Vermilion’s focus on Integrated Sustainability is demonstrated through our continued business relationship with leading organizations such as Delta. In our northern region in The Netherlands, for example, we tendered our power supply contract to three different providers, and selected Delta as our provider of choice. This partnership has resulted in a quantifiable reduction on Vermilion’s emissions through the purchase of 100% green power from our largest power provider (of 3 providers) there, resulting in an estimated 91% reduction in Scope 2 emissions in that business unit (an estimated 35,990 tCO2e). The commitment governing this green power purchase came into effect in 2016.
Water that is naturally present in the Wandoo reservoir from which the hydrocarbons are extracted is treated, processed and discharged as produced formation water. To manage the water discharge, we have developed a produced formation water and ballast water management framework. The objective of the framework is to monitor and manage potential impacts on the marine environment via routine daily, monthly and annual monitoring, as well as actions undertaken if the results exceed the defined threshold values. We are also continually working to optimize our operations, through technology, to further remove hydrocarbons from this water stream.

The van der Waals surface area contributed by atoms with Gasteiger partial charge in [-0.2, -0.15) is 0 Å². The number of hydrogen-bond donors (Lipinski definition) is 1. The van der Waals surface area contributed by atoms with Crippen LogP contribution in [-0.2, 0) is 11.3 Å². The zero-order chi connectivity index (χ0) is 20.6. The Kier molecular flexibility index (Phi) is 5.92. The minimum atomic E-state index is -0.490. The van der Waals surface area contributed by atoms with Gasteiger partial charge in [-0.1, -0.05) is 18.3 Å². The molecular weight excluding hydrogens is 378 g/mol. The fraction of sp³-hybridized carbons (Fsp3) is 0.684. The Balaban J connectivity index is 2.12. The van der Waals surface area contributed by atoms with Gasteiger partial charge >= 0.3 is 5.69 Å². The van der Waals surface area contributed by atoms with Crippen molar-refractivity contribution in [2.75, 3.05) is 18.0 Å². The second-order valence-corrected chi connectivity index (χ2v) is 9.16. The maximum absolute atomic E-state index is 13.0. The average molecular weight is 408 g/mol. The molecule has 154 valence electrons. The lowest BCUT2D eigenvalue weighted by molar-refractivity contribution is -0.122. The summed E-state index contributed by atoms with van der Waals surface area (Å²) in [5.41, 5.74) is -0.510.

In 2008, Vermilion teamed up with four agricultural engineers who wanted to create an economically and ecologically viable greenhouse operation in which to grow tomatoes. The result was the construction of a 10-hectare greenhouse that will be heated without carbon emissions for at least 25 years, thanks to the caloric content from Vermilion’s produced water stream at our major facility adjacent to the greenhouse in Parentis-en-Born. By demonstrating proof-of-concept, our partnership with Tom d’Aqui has been credited as being the catalyst for three new projects launched independently of Vermilion in 2014-15, which have generated significant additional economic benefits for the community in Parentis.